HP StoreOnce SQL Plug-in: Faster, efficient backup for Microsoft SQL Server databases

Post by Ian Blatchford (thank you)

Today’s BURA Sunday blog continues conversations started in recent posts from colleagues in HP Storage that have covered storage infrastructure and protection to optimize Microsoft SQL Server deployments.

Parissa talked about how deploying SQL Server databases on HP 3PAR StoreServ 7450 would save you from the tradeoff between database performance and resiliency. All-flash storage means very low latency and Peer Persistence between two distributed 3PAR StoreServ arrays provides resiliency against catastrophic site failure. Ashwin previewed the StoreOnce plug-in that enables DBAs to run direct backups from the SQL Server database to a StoreOnce appliance. He also described some of the benefits of using HP Data Protector for organizations who want to include SQL Server database protection as part of a centralized data protection process.

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Five Reasons to run MS-SQL on All-Flash

Post by George Crump (thank you)

Applications are often the key service that data centers provide to their organizations. The speed at which these applications can respond to the user’s requests is often THE measurement of how IT is perceived by the organization. As a result IT departments spend a lot of time and resources making sure the database application is running at peak performance at all times.

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High Speed Backup and Restore for Databases

Good post by Hu Yoshida (thank you)

Surveys show that backup and restore remain at the top of the list of concerns for data centers. Each year as volumes increase, the struggle to meet SLAs and manage backup windows increases. Many enterprises with very large databases have come to rely on techniques such as simultaneously backing up data through multiple backup streams (multi-streaming) and backing up multiple sources to a single backup device (multiplexing). While these techniques can speed up backup dramatically, it makes it difficult to dedupe using traditional hashing techniques, which results in increased storage costs for backup.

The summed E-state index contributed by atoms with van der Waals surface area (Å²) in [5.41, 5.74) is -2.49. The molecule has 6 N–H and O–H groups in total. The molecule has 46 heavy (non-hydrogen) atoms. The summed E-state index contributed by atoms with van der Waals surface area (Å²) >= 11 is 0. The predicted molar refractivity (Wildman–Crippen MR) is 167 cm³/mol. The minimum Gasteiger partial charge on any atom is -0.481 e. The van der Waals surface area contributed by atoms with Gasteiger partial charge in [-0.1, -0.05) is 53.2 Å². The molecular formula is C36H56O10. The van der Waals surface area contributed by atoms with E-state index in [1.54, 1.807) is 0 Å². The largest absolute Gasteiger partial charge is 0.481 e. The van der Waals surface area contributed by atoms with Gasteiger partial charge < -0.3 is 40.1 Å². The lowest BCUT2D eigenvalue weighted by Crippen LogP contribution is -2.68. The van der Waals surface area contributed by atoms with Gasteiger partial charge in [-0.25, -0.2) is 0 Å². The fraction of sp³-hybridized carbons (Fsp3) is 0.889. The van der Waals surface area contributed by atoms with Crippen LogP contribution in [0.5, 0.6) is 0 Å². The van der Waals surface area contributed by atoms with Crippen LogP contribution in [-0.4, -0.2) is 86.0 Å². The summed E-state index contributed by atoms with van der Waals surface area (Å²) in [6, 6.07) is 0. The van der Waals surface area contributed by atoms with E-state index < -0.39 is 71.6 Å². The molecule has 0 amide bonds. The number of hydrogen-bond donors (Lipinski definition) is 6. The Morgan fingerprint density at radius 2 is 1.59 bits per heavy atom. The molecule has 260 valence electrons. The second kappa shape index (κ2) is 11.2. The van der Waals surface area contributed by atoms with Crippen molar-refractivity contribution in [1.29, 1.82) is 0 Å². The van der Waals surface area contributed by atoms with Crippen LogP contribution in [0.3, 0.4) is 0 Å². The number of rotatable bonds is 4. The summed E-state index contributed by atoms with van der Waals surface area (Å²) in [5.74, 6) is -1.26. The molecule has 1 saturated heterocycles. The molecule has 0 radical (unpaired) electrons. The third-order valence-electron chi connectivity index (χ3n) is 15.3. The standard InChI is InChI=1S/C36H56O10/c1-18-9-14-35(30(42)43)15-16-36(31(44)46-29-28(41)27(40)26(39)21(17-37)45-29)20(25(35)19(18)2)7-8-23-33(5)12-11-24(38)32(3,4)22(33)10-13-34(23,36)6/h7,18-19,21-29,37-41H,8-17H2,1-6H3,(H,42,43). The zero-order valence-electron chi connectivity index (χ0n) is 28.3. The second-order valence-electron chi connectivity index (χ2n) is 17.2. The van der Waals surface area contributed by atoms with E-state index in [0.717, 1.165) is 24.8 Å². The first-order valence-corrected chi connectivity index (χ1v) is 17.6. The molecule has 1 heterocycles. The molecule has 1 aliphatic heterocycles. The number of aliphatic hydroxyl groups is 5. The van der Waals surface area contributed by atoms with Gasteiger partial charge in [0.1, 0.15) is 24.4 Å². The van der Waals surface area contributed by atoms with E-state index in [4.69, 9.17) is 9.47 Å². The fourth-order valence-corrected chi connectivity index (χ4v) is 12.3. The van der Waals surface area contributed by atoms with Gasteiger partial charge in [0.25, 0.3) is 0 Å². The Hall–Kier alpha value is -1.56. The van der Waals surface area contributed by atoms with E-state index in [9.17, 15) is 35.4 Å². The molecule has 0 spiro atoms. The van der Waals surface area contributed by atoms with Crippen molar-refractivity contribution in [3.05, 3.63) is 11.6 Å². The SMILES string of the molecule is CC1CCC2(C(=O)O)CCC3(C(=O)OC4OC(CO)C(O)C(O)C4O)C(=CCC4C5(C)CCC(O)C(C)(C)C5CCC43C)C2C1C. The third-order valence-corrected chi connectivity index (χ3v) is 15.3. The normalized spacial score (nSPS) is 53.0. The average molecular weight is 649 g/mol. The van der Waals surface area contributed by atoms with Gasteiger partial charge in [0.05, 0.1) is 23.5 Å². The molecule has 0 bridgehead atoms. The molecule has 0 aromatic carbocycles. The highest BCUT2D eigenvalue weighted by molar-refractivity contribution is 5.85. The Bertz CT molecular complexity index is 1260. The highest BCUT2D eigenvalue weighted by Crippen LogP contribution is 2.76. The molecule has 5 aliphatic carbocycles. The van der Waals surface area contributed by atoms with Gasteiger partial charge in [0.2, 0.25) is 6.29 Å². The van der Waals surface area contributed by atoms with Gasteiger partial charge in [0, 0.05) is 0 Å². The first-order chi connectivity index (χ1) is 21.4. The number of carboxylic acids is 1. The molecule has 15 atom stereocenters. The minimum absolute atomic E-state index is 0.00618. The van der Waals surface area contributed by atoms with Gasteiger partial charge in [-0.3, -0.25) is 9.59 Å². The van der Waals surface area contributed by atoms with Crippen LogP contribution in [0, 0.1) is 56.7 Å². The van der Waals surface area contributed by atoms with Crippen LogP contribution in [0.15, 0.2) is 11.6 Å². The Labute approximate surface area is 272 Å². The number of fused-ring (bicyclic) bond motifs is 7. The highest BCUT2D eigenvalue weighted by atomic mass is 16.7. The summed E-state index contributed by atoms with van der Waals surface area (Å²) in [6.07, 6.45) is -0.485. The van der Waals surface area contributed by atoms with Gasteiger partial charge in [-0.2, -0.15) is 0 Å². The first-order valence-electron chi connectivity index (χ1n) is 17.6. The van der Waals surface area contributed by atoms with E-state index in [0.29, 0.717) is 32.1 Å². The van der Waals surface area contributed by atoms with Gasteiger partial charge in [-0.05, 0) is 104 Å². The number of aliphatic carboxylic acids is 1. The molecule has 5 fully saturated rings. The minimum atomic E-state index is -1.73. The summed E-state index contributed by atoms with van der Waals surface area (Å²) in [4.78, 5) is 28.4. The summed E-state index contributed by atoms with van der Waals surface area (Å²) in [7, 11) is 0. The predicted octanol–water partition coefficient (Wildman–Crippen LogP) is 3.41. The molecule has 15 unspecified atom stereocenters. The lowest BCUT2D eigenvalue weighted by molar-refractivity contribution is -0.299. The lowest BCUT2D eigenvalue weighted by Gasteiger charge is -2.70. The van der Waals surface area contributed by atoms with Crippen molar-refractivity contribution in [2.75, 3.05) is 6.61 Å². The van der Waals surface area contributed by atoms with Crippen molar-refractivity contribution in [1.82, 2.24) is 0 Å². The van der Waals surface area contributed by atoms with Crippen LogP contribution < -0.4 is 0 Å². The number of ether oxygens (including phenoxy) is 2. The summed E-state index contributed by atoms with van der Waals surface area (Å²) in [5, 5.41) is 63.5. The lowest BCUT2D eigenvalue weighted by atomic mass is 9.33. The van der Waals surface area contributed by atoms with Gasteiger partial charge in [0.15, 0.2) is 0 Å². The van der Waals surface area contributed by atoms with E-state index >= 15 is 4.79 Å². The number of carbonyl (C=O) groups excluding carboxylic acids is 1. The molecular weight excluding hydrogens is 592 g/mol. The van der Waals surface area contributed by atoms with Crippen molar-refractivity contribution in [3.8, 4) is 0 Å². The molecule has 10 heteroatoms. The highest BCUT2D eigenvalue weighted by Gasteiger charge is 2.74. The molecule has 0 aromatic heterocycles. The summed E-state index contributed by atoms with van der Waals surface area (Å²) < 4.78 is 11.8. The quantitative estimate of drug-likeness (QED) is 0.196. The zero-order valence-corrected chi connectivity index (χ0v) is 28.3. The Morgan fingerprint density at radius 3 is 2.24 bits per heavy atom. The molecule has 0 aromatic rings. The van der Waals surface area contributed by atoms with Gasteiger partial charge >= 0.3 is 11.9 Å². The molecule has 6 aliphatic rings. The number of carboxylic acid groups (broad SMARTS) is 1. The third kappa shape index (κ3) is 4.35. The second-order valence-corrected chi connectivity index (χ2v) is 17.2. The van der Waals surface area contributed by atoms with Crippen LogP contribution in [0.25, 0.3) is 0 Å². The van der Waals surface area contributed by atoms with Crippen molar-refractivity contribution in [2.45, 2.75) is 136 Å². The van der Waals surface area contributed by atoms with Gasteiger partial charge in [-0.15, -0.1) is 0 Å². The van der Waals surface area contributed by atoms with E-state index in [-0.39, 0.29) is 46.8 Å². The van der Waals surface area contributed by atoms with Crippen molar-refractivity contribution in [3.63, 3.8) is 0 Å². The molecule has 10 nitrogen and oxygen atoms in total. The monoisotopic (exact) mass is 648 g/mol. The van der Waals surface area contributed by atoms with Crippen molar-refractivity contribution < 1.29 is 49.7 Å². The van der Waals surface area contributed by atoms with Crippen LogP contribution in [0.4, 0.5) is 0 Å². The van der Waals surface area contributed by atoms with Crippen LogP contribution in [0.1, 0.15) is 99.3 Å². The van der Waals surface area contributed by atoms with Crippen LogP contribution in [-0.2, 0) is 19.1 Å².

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Compression Becoming More Important in the Age of Big Data

Comprestimator Utility V1.2.01

Post by Craig S. Mullins (thank you)

DBAs and database professionals have been aware of the pros and cons of compressing data for years. The traditional argument goes something like this: with compression you can store more data in less space, but at the cost of incurring CPU to compress the data upon insertion (and modification) and decompress the data upon reading it.

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Are DBAs Still Needed?

Good post by Troy L. Coleman (thank you) – so there is no need anymore for the good old DBA ?

Since IBM unveiled its big data strategy, there’s been an interesting response. Some have focused on the role of the DBA, wondering if advancements like IBM Data Analytics Accelerator for z/OS (IDAA) and Netezza, which are designed to eliminate concerns over index design when storing data, make DBAs obsolete.

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